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Disclaimer: Performance Analysis is an art, not a science. Every array is different, every application is different, and every environment has a different mix of both. These posts are an attempt to get you started in looking at what the array is doing and pointing you in a direction to go about addressing a problem. Keep in mind, a healthy array for one customer could be a poorly performing array for a different customer. It all comes down to application requirements and workload. Large block IO tends to have higher response times vs. small block IO for example. Sequential IO also has a smaller benefit from (and sometimes can be hindered by) cache. High IOPS and/or Bandwidth is not a problem, in fact it is proof that your array is doing work for you. But understanding where the high IOPS are coming from and whether a particular portion of the IO is a problem is important. You will not be able to read these series of posts and immediately dive in and resolve a performance problem on your array. But after reading these, I hope you will be more comfortable looking at how the system is performing and when users complain about a performance problem, you will know where to start looking. If you have a major performance issue and need help, open an case.
Starting from the top…
First let’s check the health of the front end processors and cache. The data for this is in the SP Tab which shows both of the SPs. The first thing I like to look at is the “SP Cache Dirty Pages (%)” but to make this data more meaningful we need to know what the write cache watermarks are set to. You can find this by right-clicking on the array object in the upper-left pane and choosing properties. The watermarks are shown in the SP Cache tab.
Once you note the watermarks, close the properties window and check the boxes for SPA and SPB. In the lower pane, deselect utilization and chose SP Cache Dirty Pages (%).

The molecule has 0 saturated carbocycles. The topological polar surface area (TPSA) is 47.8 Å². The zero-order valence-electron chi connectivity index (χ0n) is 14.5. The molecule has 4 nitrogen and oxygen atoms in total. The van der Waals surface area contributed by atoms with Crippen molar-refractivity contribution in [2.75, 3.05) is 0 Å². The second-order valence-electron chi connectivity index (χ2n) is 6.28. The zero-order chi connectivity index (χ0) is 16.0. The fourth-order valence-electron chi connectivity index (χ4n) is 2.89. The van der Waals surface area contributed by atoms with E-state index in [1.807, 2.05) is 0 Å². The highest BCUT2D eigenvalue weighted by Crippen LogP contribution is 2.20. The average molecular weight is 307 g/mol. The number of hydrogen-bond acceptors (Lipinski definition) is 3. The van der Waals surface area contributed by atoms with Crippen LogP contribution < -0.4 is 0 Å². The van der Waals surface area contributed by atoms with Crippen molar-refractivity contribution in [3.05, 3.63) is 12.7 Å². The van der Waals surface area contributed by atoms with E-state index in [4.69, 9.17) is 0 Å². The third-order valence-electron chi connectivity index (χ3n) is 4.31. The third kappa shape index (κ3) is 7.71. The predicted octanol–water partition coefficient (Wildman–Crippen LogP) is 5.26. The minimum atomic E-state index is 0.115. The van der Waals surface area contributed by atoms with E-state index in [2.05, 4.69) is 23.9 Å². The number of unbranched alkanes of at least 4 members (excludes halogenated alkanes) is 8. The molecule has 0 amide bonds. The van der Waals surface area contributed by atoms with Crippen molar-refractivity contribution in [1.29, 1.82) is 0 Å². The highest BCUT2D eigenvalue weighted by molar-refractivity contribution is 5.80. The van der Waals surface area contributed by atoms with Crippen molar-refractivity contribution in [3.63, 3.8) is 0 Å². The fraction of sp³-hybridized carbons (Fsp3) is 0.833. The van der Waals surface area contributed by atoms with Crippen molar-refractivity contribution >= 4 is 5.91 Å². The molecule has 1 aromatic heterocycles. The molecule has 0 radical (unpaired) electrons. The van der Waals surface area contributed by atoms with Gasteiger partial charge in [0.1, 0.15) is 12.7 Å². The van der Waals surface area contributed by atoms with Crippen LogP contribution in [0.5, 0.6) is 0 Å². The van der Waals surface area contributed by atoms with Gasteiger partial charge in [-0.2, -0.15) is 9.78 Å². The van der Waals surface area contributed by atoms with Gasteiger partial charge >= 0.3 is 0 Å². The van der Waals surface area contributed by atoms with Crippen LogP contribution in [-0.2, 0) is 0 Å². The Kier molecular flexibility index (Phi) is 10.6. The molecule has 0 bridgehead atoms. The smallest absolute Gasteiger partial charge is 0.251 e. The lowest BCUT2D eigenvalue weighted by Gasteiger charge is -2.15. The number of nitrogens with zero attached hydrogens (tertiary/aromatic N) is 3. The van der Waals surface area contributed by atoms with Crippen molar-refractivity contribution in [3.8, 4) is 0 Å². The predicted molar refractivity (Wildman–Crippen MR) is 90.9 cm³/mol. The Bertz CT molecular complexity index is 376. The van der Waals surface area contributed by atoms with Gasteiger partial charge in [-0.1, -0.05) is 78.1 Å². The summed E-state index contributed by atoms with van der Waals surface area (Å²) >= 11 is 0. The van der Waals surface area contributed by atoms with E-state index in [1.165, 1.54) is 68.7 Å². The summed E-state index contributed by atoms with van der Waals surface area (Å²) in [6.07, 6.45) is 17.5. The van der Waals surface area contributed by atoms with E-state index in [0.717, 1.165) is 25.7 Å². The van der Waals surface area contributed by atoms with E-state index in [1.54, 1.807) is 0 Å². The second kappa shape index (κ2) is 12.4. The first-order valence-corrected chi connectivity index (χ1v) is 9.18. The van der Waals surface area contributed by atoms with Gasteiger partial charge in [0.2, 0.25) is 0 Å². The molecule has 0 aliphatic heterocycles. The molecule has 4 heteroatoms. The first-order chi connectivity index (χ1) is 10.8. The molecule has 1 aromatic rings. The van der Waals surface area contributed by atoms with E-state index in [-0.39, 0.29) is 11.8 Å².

Dirty pages are pages in write cache that have received new data from hosts, but have not been flushed to disk. Generally speaking you want to have a high percentage of dirty pages because it increases the chance of a read coming from cache or additional writes to the same block of data being absorbed by the cache. Any time an IO is served from cache, the performance is better than if the data had to be retrieved from disk. This is why the default watermarks are usually around 60/80% or 70/90%.
What you don’t want is for dirty pages to reach 100%. If the write cache is healthy, you will see the dirty pages value fluctuating between the high and low watermarks (as SPB is doing in the graph). Periodic spikes or drops outside the watermarks are fine, but repeatedly hitting 100% indicates that the write cache is being stressed (SPA is having this issue on this system). The storage system compensates for a full cache by briefly delaying host IO and going into a forced flushing state. Forced Flushes are high priority operations to get data moved out of cache and onto the back end disks to free up write cache for more writes. This WILL cause performance degradation. Sustained Large Block Write IO is a common culprit here.
While we’re here, deselect Dirty Pages (%) and select Utilization (%) and look for two things here:
1.) Is either SP running at a load of higher than 70%? This will increase application response time. Check whether the SPs seem to fluctuate with the business day. For non-disruptive upgrades, both SPs need to be under 50% utilization.
2.) Are the two SPs balanced? If one is much busier than the other that may be something to investigate.
Now look at Response time (ms) and make sure that, again, both SPs are relatively even, and that Response time is within reasonable levels. If you see that one SP has high utilization and response time but the other SP does not, there may be a LUN or set of LUNs owned by the busy SP that are consuming more array resources. Looking at Total Throughput and Total Bandwidth can help confirm this, and then graphing Read vs. Write Throughput and Bandwidth to see what the IO operations actually are. If both SPs have relatively similar throughput but one SP has much higher bandwidth, then there is likely some large block IO occurring that you may want to track down.